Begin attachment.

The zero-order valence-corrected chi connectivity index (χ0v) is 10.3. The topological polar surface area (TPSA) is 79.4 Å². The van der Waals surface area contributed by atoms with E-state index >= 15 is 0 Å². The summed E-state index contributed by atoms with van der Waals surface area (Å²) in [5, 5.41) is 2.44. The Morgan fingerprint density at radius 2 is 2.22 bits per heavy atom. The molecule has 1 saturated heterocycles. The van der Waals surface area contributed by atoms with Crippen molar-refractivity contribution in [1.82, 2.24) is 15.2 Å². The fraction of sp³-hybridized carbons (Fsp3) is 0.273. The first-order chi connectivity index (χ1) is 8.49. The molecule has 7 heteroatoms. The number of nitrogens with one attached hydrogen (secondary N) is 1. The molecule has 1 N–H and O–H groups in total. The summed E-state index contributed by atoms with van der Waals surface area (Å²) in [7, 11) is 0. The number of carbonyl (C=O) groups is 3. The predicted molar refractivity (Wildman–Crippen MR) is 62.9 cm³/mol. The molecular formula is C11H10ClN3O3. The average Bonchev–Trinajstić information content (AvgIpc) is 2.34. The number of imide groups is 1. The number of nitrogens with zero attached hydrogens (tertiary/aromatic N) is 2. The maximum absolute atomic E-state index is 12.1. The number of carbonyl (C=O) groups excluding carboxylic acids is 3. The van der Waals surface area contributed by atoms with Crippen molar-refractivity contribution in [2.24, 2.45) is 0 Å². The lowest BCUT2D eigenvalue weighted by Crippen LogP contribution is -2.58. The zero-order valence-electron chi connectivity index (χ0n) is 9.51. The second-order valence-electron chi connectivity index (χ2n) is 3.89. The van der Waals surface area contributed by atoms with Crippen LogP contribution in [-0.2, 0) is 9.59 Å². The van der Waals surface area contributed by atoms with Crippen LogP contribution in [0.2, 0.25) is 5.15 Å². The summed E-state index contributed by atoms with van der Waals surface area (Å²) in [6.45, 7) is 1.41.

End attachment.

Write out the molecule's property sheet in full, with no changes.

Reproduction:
The zero-order valence-corrected chi connectivity index (χ0v) is 10.3. The topological polar surface area (TPSA) is 79.4 Å². The van der Waals surface area contributed by atoms with E-state index >= 15 is 0 Å². The summed E-state index contributed by atoms with van der Waals surface area (Å²) in [5, 5.41) is 2.44. The Morgan fingerprint density at radius 2 is 2.22 bits per heavy atom. The molecule has 1 saturated heterocycles. The van der Waals surface area contributed by atoms with Crippen molar-refractivity contribution in [1.82, 2.24) is 15.2 Å². The fraction of sp³-hybridized carbons (Fsp3) is 0.273. The first-order chi connectivity index (χ1) is 8.49. The molecule has 7 heteroatoms. The number of nitrogens with one attached hydrogen (secondary N) is 1. The molecule has 1 N–H and O–H groups in total. The summed E-state index contributed by atoms with van der Waals surface area (Å²) in [7, 11) is 0. The number of carbonyl (C=O) groups is 3. The predicted molar refractivity (Wildman–Crippen MR) is 62.9 cm³/mol. The molecular formula is C11H10ClN3O3. The average Bonchev–Trinajstić information content (AvgIpc) is 2.34. The number of imide groups is 1. The number of nitrogens with zero attached hydrogens (tertiary/aromatic N) is 2. The maximum absolute atomic E-state index is 12.1. The number of carbonyl (C=O) groups excluding carboxylic acids is 3. The van der Waals surface area contributed by atoms with Crippen molar-refractivity contribution in [2.24, 2.45) is 0 Å². The lowest BCUT2D eigenvalue weighted by Crippen LogP contribution is -2.58. The zero-order valence-electron chi connectivity index (χ0n) is 9.51. The second-order valence-electron chi connectivity index (χ2n) is 3.89. The van der Waals surface area contributed by atoms with Crippen LogP contribution in [-0.2, 0) is 9.59 Å². The van der Waals surface area contributed by atoms with Crippen LogP contribution in [0.2, 0.25) is 5.15 Å². The summed E-state index contributed by atoms with van der Waals surface area (Å²) in [6.45, 7) is 1.41.